As I continued through the book, now purposely ignoring the looming deadlines of other projects, the hacking got more detailed, the detective story grew more interesting and the possibilities of future technology became scary. The imagination Mr. Zeraus shows in assessing the current technological landscape and creating seriously plausible uses of technology such as the killer Hummer playing doberman to Sobol's mansion to the mapping of the Earth with GPS into an online gaming grid was impressive. Suffice it to say that as I made my way through chapter after chapter, I began to realize that this was no typical hacking story with caricatures of script kiddies trying to convince themselves and their friends how cool they really are. This work is true to its title. It's a novel. And a well written one at that. And it does what any good work of fiction does, it touches varying aspects of our world and shows how interconnected we truly are. From the rave scene and its connection to online pornography, to the new face of international organized crime, to the multi-national corporate world, to the court of public opinion, to the mind of a genius, Mr. Zeraus does an admirable job of introducing the reader to worlds in which you've probably never been, and he handles it with aplomb.

There are no spoilers here, but I do feel compelled to warn the readers that they must be prepared to think on their own especially at the end of the book. There are many literary theories on how an author can end a work of fiction. One of those methods is to tell you exactly what happens and leave nothing to the imagination. The other is to be ambiguous as to what will happen in the future lives of the fictional characters. Mr. Zeraus chose the latter. Some people feel that ambiguity in an ending is a let down. Daemon's ending can leave you feeling that way. But it also lends itself nicely to open discussion. Coming from an IT background and running what I feel is an educational web site, I can appreciate that approach. I encourage you to do just that and continue the conversation in the forum topic linked to this review.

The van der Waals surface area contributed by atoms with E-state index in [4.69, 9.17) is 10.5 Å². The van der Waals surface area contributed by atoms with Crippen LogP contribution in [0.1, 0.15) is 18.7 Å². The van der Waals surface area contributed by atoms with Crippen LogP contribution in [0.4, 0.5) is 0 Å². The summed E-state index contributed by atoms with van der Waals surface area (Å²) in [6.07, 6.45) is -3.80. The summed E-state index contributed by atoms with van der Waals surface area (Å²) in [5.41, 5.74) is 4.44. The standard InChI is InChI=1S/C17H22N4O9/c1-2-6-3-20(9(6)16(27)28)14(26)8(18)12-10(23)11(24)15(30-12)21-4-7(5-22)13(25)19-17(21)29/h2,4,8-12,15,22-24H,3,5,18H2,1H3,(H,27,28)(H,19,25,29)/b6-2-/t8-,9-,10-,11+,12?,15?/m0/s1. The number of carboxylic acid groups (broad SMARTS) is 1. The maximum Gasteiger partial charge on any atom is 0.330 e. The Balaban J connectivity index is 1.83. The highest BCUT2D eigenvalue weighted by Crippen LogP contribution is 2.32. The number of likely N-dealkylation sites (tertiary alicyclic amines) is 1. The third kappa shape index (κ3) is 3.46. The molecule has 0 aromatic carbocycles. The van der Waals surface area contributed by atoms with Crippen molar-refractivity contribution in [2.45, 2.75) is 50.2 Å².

One thing that I must say directly to Leinad Zeraus is that I applaud his restraint in not making the technology evolve into some kind of new life form. Too many science fiction stories deal with a given technology becoming "self-aware" and start acting on its own in a sentient way. Then it becomes the classic philosophical argument of man vs. machine. Daemon does not do this. At no time is the technology out of human control. Of course it is controlled by a dead genius who apparently thought of every contingency plan to prevent the daemon's death (thus making Matthew Sobol live forever – another discussion in and of itself), but its actions are still dictated by a set of instructions created by a human. I have no idea if this was done purposely, but by doing this, Mr. Zeraus effectively turns the debate into man vs. man. Well done.

Needless to say, I not only recommend this book to techies and non-techies alike, but I also encourage you to take time out of your busy lives and simply dive into a good book. As the summer quickly approaches, there's no better time to heed this advice, and Daemon is worthy of making your short list. Because remember, stress kills and so can daemons. At least you have control over one of them.

Enough of my opinion… on to the free chapters: